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As East Midlands Airport plans job cuts in its passenger areas, cargo operation gears up for busiest Christmas ever

East Midlands Airport could be in for busiest Christmas for its cargo services – despite a 90 per cent drop in passenger numbers.

The airport’s freight operations and logistics firms around it are reported to be creating more new jobs right now than any other part of the region.

It comes at the same time that the Leicestershire airport is in consultation about 51 job cuts in its passenger operations.

It is part of wide ranging redundancies announced by the airport’s parent group, which could see 465 jobs go at Manchester Airport and 376 roles cut at London Stansted.

A total of 892 jobs are at risk at the three airports after passenger confidence in air travel was devastated by the pandemic.

At the same time the airport has seen a 20 per cent growth in the amount of freight going through it, due to two factors.

Passenger flight cancellations have led to less space for cargo in their bellies, increasing demand for dedicated express freight operators such as DHL, UPS and FedEx

On top of that people have been shopping more online.

Speaking during at an East Midlands Chamber round table event to discuss the impact of the pandemic on the local economy, Ioan Reed-Aspley, head of external communications at the airport said while passenger flights during the day were struggling, dedicated freight flights continued to do well.

Mr Reed-Aspley told the group: “By night it is a truly global operation and plays an absolutely vital role not just for this region but for the country too in terms of getting goods to and from countries and markets all around the world.

“It is that side of the business which continues to thrive and prosper and has even more so in recent months.

“With lockdown, more and more people are shopping on line and the current crisis has urged those who perhaps hadn’t embraced it into a position where they are more than ever.

“The key season for the airport’s cargo operation is the autumn and winter but the specialist operators on-site have been operating at peak season levels since about June.

“So we are bracing ourselves for possibly the busiest ever Christmas.”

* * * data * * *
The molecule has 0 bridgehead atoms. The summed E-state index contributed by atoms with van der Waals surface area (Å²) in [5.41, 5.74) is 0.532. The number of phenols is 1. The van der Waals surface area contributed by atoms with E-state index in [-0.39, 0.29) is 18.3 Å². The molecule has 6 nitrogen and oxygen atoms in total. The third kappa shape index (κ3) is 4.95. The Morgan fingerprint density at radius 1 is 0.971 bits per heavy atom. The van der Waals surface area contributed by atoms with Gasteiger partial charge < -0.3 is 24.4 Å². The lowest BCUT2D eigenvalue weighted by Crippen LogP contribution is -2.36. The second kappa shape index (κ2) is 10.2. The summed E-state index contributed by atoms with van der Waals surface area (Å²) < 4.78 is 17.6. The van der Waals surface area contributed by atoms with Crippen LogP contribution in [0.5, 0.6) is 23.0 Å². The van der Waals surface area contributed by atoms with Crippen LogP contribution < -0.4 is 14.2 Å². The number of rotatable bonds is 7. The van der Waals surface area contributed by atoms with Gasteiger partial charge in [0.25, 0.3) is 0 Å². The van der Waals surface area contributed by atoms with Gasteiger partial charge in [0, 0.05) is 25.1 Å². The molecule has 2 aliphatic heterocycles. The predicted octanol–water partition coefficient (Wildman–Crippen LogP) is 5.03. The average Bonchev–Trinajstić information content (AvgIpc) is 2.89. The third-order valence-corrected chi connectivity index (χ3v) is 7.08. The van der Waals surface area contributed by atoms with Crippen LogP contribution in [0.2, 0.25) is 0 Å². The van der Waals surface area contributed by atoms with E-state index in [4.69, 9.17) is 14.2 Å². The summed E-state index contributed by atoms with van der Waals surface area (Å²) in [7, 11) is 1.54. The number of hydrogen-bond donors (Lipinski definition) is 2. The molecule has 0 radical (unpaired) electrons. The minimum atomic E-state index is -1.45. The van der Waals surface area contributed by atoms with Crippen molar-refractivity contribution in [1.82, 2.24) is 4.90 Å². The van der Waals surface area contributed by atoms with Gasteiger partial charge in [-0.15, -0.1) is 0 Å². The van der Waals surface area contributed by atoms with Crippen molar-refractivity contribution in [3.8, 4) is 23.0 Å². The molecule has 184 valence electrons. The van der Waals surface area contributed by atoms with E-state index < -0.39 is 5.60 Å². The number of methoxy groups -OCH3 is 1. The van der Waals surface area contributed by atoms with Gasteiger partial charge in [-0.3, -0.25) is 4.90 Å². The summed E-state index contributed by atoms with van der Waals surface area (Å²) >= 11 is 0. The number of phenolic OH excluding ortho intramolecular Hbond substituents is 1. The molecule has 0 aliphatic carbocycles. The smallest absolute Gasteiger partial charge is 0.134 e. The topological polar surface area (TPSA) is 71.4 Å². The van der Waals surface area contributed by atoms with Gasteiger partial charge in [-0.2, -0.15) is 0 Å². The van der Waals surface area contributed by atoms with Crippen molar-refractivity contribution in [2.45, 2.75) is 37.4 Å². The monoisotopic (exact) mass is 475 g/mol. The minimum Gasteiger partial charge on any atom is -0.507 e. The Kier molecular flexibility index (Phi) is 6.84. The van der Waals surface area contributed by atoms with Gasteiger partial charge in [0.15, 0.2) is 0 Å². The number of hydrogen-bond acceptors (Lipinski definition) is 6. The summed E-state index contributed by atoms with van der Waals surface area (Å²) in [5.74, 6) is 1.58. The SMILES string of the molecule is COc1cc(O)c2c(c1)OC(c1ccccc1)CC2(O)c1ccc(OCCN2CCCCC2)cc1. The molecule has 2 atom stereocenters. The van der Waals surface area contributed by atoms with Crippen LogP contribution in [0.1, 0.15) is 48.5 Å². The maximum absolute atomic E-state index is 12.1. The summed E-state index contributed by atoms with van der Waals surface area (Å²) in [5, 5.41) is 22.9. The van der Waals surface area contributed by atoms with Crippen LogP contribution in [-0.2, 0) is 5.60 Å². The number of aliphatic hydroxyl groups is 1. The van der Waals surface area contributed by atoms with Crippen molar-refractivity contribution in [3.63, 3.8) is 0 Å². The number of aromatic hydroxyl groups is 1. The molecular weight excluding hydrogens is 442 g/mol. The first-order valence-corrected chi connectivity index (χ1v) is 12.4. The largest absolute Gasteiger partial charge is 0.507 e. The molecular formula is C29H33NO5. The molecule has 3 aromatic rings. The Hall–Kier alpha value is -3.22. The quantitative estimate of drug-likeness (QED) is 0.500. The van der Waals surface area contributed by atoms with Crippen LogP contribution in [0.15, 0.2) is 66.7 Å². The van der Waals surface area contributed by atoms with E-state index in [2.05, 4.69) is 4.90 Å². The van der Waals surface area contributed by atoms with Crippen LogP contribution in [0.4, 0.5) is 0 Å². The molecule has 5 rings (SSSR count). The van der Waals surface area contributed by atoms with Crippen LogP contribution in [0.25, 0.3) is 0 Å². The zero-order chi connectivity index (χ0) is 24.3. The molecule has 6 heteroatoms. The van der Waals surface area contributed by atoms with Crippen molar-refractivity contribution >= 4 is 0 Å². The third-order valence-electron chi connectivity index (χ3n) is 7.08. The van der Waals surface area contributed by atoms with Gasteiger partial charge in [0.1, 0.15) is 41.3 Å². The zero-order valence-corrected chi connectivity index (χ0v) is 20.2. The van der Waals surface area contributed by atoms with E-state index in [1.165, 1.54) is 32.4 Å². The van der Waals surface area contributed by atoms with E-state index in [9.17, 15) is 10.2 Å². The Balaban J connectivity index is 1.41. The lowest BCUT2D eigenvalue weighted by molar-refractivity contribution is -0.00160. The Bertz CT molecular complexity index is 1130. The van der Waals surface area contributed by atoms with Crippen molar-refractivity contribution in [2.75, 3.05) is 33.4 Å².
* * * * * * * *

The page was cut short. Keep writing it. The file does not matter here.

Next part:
He said that was helping accelerate growth among big warehousing and distribution companies around the airport, notably on the huge SEGRO East Midlands Gateway Logistics Park to the north.

The site, which is next to junction 24 of the M1 and has its own rail freight interchange, has already attracted the likes of Amazon, XPO logistics (who work for Nestlé), Shop Direct, Kuehne & Nagel and Games Workshop.

Mr Reed-Aspley said: “With that comes lots of jobs.

“We are in a difficult economic climate at the moment and the airport is not immune from that.

“We are having to scale back our passenger operation in response to the demand, but across the airport site there are probably more jobs available than there are jobs at risk at the moment because the likes of DHL and UPS are recruiting for their peak season.

“Similarly so too are Marks and Spencer and Aldi who have big distribution operations not far away.

“A cluster of logistics operators have emerged around the airport, some of whom directly benefit from the airport and others who see that happening in the future.

“So the small corner of North West Leicestershire which we occupy is probably the fastest growing jobs area in the whole of the East Midlands.

“There are about 9,500 people employed across the airport site, and many of those jobs are directly linked to the airport operation, whether that’s through the logistics industry or hospitality in the hotels.

“In the SEGRO site up to another 7-8,000 jobs will be created eventually, so we are getting on for the best part of 18,000 or maybe 20,000 jobs in the not too distant future.

“If anything it will continue growing. The nudge has been so great that life is not likely to return to old ways of shopping.

“Of course, let’s not forget there are people who enjoy going into shops and the retail sector has to respond to the fluctuation in demand, but so many people are now shopping online.”

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